Books

Housing: courting injustice – 1

One thing is consistent through every change of government:  the rules about renting homes will be messed about, to harm both tenants and landlords

Housing rules are currently within the tender mercies of the Ministry for Housing, Communities and Local Government, whose declared task is to make things better for tenants. Studies showing that every intervention has been a failure and usually counter-productive do not appear to have informed a change in direction. Obvious problems have produced reactions, but rarely wise ones.

Two initiatives are current.  Both were initiated under James Brokenshire, and since he has been unceremoniously booted out of his seat it is possible that his successor, Robert Jenrick, will change direction but until we hear that he has brought authoritative common sense to bear, we must assume that the political capital invested in the two principal ideas proposed will keep them alive.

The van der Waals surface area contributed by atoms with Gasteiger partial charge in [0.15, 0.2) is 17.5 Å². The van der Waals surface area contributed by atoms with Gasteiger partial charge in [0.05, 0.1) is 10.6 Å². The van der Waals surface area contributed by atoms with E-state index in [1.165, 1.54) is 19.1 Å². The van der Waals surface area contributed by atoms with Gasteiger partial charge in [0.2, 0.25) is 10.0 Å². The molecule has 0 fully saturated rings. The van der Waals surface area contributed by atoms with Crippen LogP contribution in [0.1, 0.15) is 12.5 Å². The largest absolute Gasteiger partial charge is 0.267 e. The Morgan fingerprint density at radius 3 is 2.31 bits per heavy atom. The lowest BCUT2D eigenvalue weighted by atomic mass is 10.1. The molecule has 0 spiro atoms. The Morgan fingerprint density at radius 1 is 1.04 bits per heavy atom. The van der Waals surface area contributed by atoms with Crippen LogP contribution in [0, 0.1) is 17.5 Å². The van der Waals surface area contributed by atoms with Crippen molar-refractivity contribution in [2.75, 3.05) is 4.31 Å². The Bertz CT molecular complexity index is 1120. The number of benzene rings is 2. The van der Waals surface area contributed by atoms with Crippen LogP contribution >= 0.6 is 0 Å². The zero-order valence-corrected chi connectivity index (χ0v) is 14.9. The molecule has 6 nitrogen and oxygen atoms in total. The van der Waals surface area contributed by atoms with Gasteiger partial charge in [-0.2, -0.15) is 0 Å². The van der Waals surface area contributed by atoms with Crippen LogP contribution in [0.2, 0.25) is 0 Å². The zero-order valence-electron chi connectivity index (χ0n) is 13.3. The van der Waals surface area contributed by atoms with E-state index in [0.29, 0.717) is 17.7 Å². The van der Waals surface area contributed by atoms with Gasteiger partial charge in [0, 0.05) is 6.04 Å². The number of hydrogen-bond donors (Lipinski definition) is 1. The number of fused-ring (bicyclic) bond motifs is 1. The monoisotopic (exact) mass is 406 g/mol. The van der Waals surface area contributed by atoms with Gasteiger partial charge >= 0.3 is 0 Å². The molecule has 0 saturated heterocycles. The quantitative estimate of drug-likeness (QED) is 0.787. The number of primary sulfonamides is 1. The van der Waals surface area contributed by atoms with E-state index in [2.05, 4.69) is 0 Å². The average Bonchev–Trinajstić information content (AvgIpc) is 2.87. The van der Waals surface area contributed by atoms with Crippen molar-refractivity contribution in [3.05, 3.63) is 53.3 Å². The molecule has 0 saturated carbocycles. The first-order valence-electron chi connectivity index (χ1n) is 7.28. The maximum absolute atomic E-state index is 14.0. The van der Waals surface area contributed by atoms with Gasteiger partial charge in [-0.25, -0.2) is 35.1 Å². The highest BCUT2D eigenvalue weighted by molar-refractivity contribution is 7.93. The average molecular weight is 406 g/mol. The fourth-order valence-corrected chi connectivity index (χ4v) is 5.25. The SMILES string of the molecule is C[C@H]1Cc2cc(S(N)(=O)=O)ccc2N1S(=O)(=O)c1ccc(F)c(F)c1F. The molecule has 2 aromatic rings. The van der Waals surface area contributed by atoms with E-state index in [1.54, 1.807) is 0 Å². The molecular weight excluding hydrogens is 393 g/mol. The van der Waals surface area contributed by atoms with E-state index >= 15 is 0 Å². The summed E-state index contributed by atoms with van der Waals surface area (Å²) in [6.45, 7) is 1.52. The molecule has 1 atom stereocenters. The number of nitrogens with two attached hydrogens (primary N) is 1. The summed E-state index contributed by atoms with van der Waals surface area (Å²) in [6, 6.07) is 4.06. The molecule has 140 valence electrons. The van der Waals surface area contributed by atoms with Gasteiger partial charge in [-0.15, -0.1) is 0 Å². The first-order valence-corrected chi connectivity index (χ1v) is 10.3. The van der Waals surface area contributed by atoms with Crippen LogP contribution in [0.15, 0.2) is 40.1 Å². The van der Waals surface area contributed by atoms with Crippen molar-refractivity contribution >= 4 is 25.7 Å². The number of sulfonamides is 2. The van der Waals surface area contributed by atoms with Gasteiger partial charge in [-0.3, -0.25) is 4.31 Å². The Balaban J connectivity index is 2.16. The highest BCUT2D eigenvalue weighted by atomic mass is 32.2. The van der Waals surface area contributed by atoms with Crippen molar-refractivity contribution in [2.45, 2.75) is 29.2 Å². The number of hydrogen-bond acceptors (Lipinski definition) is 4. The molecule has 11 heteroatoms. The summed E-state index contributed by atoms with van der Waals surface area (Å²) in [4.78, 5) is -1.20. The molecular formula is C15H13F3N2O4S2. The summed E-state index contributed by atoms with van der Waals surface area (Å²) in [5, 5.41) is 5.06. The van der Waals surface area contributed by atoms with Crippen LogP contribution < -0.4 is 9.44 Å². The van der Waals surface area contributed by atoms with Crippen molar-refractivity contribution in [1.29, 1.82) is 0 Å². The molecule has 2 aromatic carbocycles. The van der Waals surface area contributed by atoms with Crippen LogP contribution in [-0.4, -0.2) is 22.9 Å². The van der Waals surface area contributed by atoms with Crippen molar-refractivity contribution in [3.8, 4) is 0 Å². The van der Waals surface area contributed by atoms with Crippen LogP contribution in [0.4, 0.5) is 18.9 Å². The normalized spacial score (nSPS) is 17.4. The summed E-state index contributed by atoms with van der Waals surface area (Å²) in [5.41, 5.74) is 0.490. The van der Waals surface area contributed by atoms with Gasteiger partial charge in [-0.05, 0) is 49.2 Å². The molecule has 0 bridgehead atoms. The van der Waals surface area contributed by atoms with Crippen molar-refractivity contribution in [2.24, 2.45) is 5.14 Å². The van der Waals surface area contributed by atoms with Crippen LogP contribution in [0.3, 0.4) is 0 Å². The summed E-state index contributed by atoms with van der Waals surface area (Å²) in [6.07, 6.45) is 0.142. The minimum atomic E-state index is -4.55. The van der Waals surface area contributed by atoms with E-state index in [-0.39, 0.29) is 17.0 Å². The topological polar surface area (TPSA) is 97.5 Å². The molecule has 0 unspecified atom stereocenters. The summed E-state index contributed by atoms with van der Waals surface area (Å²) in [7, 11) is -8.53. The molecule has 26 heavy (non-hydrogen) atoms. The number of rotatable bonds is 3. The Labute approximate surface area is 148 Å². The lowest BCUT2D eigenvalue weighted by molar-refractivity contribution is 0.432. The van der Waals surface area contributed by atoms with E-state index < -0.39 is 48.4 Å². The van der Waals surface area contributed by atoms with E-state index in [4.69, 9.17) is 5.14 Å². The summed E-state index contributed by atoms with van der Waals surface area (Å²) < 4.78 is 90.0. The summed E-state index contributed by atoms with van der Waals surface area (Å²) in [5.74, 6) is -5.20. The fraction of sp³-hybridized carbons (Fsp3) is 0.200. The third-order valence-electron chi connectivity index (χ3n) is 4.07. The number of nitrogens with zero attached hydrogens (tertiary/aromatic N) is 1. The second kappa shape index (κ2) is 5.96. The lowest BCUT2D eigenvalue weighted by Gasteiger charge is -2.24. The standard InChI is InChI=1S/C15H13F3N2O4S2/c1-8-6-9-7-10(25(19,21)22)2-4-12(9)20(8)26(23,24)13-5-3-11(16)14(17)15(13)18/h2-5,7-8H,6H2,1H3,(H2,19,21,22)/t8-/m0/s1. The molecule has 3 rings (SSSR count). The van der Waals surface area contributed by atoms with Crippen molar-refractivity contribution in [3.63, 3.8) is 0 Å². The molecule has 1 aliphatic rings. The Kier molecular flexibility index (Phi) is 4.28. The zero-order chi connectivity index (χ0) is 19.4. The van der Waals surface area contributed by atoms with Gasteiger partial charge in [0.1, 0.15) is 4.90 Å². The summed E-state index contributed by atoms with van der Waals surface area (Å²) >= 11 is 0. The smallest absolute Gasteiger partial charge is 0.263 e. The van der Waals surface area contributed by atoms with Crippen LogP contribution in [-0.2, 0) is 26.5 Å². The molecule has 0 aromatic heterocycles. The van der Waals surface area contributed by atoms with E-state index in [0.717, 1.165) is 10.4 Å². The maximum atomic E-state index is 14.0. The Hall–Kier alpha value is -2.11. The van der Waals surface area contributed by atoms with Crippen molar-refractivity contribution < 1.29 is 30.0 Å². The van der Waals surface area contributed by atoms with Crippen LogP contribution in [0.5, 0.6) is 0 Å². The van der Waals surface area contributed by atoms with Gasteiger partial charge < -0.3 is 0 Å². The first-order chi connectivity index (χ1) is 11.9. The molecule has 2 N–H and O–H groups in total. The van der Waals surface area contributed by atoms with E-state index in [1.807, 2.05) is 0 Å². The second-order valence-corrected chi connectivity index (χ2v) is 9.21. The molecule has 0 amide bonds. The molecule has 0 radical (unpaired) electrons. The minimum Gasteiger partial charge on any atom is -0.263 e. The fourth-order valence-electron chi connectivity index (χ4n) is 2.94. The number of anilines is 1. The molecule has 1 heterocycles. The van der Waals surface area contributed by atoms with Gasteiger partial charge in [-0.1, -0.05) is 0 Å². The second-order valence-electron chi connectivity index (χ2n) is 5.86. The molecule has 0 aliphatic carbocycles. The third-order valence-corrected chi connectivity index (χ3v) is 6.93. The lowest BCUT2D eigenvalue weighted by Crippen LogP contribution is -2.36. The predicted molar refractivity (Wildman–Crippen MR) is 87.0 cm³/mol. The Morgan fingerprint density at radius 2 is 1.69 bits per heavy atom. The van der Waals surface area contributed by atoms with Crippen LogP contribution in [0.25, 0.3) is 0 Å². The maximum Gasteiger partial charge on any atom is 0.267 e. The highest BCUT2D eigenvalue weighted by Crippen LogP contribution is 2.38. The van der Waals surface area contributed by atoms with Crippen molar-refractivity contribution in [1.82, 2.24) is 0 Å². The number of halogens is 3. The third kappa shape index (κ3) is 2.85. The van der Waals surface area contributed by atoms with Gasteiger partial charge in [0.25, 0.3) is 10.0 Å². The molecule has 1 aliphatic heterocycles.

• Abolition of assured shorthold tenancies
  • A new Housing Court

As background assured shorthold tenancy were introduced during Margaret Thatcher’s time gradually to replace Labour’s Rent Acts. An ‘AST’ is a fixed term tenancy which, if not brought to an end by two months’ notice, will continue indefinitely until the landlord serves a notice (known in the jargon as a “Section 20 Notice’).  The new proposal is to abolish Section 20 notices, so a landlord could not get his property back unless he can prove, in court, one of a number of listed grounds for possession.  It is unlikely that these grounds will include ‘The rent is too low: I want to improve it and let it to richer tenants’.